Volume 73, Number 25 | October 22 - 28, 2003



V.A. brass backs saving hospital

By Albert Amateau

Villager photo by Clayton Patterson

Veterans at last Saturday’s protest, organized by John Penley, second from left.

Efforts by elected officials and veterans groups to prevent the Department of Veterans Affairs from taking steps that could lead to the closing of the V.A. Medical Center on 23rd St. and First Ave. appear to be paying off.

Representative Carolyn Maloney said this week that V.A. Undersecretary Robert Roswell indicated in a face-to-face meeting with her in Washington on Friday that he agreed that the 350-bed hospital was an important health resource for veterans.

“He made a point of saying that he would recommend keeping the hospital open,” said Maloney. “He agreed that it was a top-quality hospital with important connections to research and education organizations like the Rusk Institute for Rehabilitative Medicine and New York University Medical Center.”

Roswell also recognized that the V.A. hospital has superior accessibility for veterans throughout the city, Maloney said.

“I’m going to continue to urge the V. A. Secretary Anthony Principi to keep all the services at the hospital until the final decision is made,” Maloney said.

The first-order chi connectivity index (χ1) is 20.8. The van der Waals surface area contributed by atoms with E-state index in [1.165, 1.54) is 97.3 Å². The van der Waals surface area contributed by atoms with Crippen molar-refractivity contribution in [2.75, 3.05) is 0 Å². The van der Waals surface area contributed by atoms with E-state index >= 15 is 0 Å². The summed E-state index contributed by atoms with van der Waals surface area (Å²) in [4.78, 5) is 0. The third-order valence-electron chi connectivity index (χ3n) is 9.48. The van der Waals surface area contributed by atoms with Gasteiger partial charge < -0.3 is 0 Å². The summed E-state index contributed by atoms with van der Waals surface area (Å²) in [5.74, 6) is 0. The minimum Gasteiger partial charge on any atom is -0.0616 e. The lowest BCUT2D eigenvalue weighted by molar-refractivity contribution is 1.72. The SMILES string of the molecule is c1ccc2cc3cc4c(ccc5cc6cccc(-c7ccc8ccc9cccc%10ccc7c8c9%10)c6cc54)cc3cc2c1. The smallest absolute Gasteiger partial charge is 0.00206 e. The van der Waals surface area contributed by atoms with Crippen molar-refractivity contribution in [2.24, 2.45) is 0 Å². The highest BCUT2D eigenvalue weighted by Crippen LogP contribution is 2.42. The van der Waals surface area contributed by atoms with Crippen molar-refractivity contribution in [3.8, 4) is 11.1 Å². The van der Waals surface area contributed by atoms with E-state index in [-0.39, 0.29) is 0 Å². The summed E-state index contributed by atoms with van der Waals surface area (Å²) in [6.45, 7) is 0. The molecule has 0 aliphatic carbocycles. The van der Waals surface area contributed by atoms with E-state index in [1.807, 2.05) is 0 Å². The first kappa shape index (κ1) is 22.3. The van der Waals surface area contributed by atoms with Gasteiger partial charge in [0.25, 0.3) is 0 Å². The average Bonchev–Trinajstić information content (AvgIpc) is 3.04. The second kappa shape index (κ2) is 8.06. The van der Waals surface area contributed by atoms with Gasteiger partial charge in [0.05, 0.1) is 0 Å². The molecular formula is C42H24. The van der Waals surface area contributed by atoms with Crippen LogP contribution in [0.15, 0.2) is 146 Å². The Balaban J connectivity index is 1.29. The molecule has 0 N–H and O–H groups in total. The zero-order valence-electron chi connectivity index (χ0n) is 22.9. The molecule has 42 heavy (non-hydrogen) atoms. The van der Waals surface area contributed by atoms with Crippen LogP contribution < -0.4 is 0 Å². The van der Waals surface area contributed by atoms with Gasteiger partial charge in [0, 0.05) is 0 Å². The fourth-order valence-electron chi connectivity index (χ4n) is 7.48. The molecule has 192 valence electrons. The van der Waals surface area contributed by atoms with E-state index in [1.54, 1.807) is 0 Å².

Maloney met with Roswell on Oct. 17 with Representative Joseph Crowley, whose district includes parts of Queens and the Bronx, to plead on behalf of the 1.3 million Armed Services veterans in the region.

A V.A. commission is reviewing plans to restructure the department’s healthcare that could involve the closing of several hospitals around the country, including the Manhattan facility. The department is contemplating the transfer of all inpatients to the V.A. hospital in Bay Ridge, Brooklyn, and the transfer of many special services to hospitals in East Orange, N.J., the Bronx and Brooklyn. Remaining outpatient services would remain in the E. 23rd St. hospital or a different facility in Manhattan.

A City Council hearing on Sept. 16 convened by Councilmember Margarita Lopez attracted veterans from World War II, Korea, Vietnam and the Gulf War who denounced the potential closing of the hospital. Veterans and politicians have mounted protests outside the hospital against its possible closing. The most recent, last Saturday, was organized by John Penley, a Vietnam veteran and East Village activist.


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